[RC5] DES-Test, Day 2
gwar at silcom.com
Fri Jan 8 14:34:01 EST 1999
>Date: Fri, 8 Jan 1999 14:35:20 -0500 (EST)
>From: John Campbell <jcampbel at lynn.ci-n.com>
>Subject: Re: [RC5] DES-Test, Day 2
>On Thu, 7 Jan 1999, Jim C. Nasby wrote:
>> time. We've completed 19.32% of t he keyspace, sent 131.03% (we've begun
> We've recycled more of the keyspace than we've actually cracked!?
>There's going to be some *serious* duplication of work going on here,
>because I suspect that the vast majority of those recycled keys are just
>waiting in buffers to be cracked or flushed, and not actually lost blocks.
> It seems to me that this means that we need smaller blocks and
>smaller buffers to ensure that the block with the key in it gets sent back
>ASAP. These contests are getting short enough that the total duration of the
>contest is approaching the time it takes for a slow machine to crack a
>single block. So... if we want those slow machines to continue to be useful,
>we need finer granularity, with smaller blocks available, and practically no
>buffering on the slower machines.
> As things are, I'm going to be running most of my machines with a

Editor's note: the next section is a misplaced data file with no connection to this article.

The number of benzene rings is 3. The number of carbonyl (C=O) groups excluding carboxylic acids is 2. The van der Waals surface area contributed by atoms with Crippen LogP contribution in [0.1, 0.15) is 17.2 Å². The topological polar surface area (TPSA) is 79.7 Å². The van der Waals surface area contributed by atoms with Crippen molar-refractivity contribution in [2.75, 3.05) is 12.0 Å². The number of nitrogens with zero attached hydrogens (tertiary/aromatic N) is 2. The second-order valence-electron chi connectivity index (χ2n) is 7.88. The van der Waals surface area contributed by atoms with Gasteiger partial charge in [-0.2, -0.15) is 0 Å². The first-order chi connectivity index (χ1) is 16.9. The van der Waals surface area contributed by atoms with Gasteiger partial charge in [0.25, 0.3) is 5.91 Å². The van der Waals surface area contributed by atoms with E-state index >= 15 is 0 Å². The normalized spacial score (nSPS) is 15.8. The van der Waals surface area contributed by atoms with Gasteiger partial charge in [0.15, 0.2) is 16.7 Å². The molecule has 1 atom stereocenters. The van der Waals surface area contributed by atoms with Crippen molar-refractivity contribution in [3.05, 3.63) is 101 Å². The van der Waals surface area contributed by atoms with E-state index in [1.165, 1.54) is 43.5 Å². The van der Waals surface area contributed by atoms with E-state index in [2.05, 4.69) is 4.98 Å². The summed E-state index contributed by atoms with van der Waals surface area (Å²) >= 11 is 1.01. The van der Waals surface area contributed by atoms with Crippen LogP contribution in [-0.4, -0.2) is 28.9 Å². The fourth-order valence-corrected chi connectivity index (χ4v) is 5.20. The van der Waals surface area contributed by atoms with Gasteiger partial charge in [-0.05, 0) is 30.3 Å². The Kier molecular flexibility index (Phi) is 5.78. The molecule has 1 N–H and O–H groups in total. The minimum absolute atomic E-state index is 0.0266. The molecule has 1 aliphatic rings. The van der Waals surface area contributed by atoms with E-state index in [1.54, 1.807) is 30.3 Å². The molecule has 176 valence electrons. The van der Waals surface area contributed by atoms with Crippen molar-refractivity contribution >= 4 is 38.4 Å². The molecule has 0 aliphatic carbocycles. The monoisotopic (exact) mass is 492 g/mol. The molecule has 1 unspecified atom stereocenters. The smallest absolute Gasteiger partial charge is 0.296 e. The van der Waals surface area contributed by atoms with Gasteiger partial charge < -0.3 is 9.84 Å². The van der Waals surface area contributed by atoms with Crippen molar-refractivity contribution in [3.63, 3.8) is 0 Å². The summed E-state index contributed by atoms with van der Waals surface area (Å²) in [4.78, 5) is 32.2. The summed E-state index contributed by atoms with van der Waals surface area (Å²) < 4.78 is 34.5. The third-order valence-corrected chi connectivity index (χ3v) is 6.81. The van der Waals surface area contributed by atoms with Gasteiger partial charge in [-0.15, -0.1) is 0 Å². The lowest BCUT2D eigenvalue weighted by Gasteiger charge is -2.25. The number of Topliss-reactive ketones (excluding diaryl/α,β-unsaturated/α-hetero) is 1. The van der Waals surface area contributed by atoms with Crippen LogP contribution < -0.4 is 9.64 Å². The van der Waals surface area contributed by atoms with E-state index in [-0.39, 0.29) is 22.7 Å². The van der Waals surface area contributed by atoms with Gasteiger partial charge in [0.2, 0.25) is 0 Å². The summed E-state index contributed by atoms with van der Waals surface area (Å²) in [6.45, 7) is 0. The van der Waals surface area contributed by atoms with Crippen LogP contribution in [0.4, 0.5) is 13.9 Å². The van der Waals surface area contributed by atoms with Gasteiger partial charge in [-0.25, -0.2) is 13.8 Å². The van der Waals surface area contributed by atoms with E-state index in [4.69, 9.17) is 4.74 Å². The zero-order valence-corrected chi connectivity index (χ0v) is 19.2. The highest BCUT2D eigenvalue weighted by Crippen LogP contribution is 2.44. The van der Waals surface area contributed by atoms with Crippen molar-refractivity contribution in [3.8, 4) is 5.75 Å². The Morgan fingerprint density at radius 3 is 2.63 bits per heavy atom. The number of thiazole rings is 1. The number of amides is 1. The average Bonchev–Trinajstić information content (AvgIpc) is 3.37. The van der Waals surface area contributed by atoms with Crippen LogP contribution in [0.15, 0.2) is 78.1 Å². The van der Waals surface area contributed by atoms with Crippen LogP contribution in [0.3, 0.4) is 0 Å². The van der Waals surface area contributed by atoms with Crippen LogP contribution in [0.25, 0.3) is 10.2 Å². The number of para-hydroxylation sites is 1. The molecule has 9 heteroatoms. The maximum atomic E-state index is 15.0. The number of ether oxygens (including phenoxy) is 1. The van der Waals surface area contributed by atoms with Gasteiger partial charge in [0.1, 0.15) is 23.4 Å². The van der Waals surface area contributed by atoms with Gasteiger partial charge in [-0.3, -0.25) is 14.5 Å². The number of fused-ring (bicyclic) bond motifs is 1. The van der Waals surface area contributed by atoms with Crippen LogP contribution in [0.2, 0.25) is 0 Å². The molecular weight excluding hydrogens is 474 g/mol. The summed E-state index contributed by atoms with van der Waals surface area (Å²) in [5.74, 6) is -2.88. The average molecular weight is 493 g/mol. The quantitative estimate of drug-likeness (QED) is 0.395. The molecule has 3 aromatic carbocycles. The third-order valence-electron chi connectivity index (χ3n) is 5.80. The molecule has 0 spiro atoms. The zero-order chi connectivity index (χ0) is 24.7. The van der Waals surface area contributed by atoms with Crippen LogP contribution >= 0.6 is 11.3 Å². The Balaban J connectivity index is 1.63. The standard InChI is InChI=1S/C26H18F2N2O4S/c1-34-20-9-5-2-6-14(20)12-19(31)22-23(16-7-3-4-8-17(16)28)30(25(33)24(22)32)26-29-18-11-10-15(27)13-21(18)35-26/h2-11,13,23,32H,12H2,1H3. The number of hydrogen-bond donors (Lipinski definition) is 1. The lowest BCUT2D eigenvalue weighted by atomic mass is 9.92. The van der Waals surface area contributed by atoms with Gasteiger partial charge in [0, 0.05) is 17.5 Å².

>buffer size of 1, because that'll give them at least a chance of getting a
>block or two in before the end of the contest, and maybe even before the
>block they're working on gets sent to someone else.
Yup. It just makes sense. If you're in a contest that's scheduled to end
in a time-frame measured in hours it's not very intelligent to buffer more
blocks than you could check in a few hours. Less if the keyservers can
handle the load and you've got a 24/7 connection. I've got one machine
that's rarely connected which I loaded up with a thousand RC5 blocks just
so I wouldn't have to worry about it running out. Whenever it's connected
I do a flush. I figure I'll get thru those thousand blocks long before the
RC5-64 contest is over. When it comes to DES, tho, that would be stupid.
It would take one of my slower machines ~10 days to get thru 1000 2^28
sized DES blocks. Even my fastest machine would take ~2 days by which time
the contest would (hopefully) be over.
Also, since the block buffer is a FILO structure, a computer set to buffer
1000 incoming blocks and 10 outgoing blocks will have 990 blocks that are
never touched (unless it can't connect to flush its 10 blocks).
Just put the client in Modem Dialup Lurk mode and make sure the dialer
kicks in and disconnects automatically (in a short amount of time). Figure
out how many blocks you can crack in an hour or so and set the buffers to
hold that many blocks. My slowest machine, a 486DX4/100 (yeah, it's slow
but it makes a decent fax server for the office), takes 38 minutes to get
thru a 2^28 size block of DES keys so, when I get around to optimizing my
clients, it'll get a buffer setting of 2:2. The Cyrix by my desk gets a
block done in about 17 minutes so I'll set its buffer to 4:4. My K6-2's
crank out about 4 times that so they'll probably get set to 15:15. Etc.,
gwar at silcom.com
"Three monkeys, ten minutes."
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